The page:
Cooking up a career in food

A state program in culinary arts helps blind trainees become licensed vendors in food service


David Himelstein has been going blind since he was 18. Now he's 49 and can see nothing but what he described as a "white cloud." Bright light hurts his eyes, so for the past five years, he said, "I was stuck in a house in a dark room."

Last week, though, he was in a kitchen at Anne Arundel Community College, adding cloves and cinnamon to a marinade for baby back ribs and flank steak.

Himelstein, of Baltimore, was one of five participants in a training program called the Maryland Business Enterprise Program for the Blind, run by the state's Division of Rehabilitation Services.

After they complete the program, which can take up to a year, the trainees can become licensed vendors selling food at a state or federal facility. There are 80 such concessions in Maryland, including the Social Security Computer Center and Fort Meade, said Bart Peeples, director of the program. Some are simple, one-person stands, while others are full-fledged cafeterias employing as many as 20 people.

"This program is giving me the opportunity to basically get back to supporting my family," Himelstein said. "I thought I wasn't going to have anything to do for the rest of my life."

Broad training

The program includes training in business management, merchandising, administration and more, as well as six weeks of culinary training, which takes place at Anne Arundel Community College's Hospitality, Culinary Arts and Tourism Institute.

Students participate Monday through Friday, from 9:30 a.m. to about 4 p.m. The program is run through a contract training partnership with the college's Center for Workforce Solutions, said AACC spokeswoman Debbie McDaniel-Shaughney.

Normally, the institute is in Glen Burnie, but for the final week it was moved to the college's Arnold campus because of work being done at the other campus, she said.

Peeples said the program graduates four to five students a year, out of about 15 who are referred through the Division of Rehabilitative Services.

Just knowing how to cook is not enough, he said. "We want them to have interpersonal skills, some business sense and preferably a food service background, but that's not a requirement," he said.

Chef Michael Wagner, an instructional specialist at AACC, has been leading the program for four years. He said there are specific challenges to teaching visually impaired students to cook. "When you tell somebody to grab six red peppers and six green peppers - you take something like that for granted."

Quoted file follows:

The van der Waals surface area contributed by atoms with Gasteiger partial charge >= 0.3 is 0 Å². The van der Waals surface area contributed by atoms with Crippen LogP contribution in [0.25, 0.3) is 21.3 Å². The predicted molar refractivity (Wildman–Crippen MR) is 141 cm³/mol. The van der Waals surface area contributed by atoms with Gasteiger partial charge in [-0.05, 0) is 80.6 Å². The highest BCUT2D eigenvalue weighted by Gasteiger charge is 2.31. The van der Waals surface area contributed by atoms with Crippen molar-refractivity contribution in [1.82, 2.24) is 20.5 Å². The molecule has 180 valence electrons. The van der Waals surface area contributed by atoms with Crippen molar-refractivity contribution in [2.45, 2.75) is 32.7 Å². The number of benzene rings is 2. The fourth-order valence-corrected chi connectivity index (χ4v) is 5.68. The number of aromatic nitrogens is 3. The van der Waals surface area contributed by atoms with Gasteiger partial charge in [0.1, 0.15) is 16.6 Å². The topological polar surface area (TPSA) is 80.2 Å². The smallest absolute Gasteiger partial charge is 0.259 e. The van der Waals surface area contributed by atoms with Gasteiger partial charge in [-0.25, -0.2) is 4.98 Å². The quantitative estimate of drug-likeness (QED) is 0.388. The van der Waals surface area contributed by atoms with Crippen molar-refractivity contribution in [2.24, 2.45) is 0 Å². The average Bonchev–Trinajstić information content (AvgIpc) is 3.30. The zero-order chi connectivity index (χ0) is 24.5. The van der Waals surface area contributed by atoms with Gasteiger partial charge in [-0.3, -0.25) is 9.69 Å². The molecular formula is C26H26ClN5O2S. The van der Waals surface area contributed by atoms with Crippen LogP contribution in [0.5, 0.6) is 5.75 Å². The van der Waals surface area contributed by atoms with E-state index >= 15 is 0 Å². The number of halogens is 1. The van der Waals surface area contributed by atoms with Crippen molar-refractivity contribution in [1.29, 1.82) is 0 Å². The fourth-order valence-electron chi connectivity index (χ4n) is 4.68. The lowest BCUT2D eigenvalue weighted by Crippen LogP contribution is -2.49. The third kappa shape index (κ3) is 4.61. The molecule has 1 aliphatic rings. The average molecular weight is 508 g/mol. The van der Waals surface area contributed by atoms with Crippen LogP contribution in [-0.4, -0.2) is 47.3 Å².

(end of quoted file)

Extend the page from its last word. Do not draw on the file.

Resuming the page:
Safety is also a concern in a setting that involves plenty of sharp knives and hot surfaces. When he started the program, Wagner put on a blindfold and sliced meat, so he could understand what it was like. "It made me step back and revisit the way I teach the class."

He did note, however, that blind students tend to have terrific senses of taste, smell and touch, which can be huge advantages in the kitchen. Students on Wednesday were working on a buffet to be held Friday for officials involved in the program. They all moved easily around the kitchen without canes or guide dogs, chopping chicken, rinsing out pots and whisking marinades.

Outside the kitchen, some use canes, as well as special software that reads words on a computer screen aloud. Some are completely blind, while others, such as Wilma Smith, 59, of Oxon Hill, can see a little.

Classroom challenge

Smith said she has only peripheral vision. A longtime cook in her home, she feels comfortable in a kitchen, she said. "The challenge for me has been learning how to cook in a classroom environment, somebody else's way."

Another challenge for Smith has been traveling 2 1/2 hours each way, on a combination of trains and buses. But she's finding the program "rewarding" and said when she started, she wanted to run only a snack stand. Now she's thinking she'd like to cook in a more advanced setting.

Being in the kitchen seems natural to Himelstein, too, he said, since his father was in the food business and he grew up around it. Once he figures out the layout of a kitchen, he said, "I pick up very quickly where things are."

The buffet he and the others were preparing called for dishes from Japan, Thailand, Spain, Peru, Italy, France and the United States. Wagner said he can't make things too easy for his students, because they will have to work hard in the real world.

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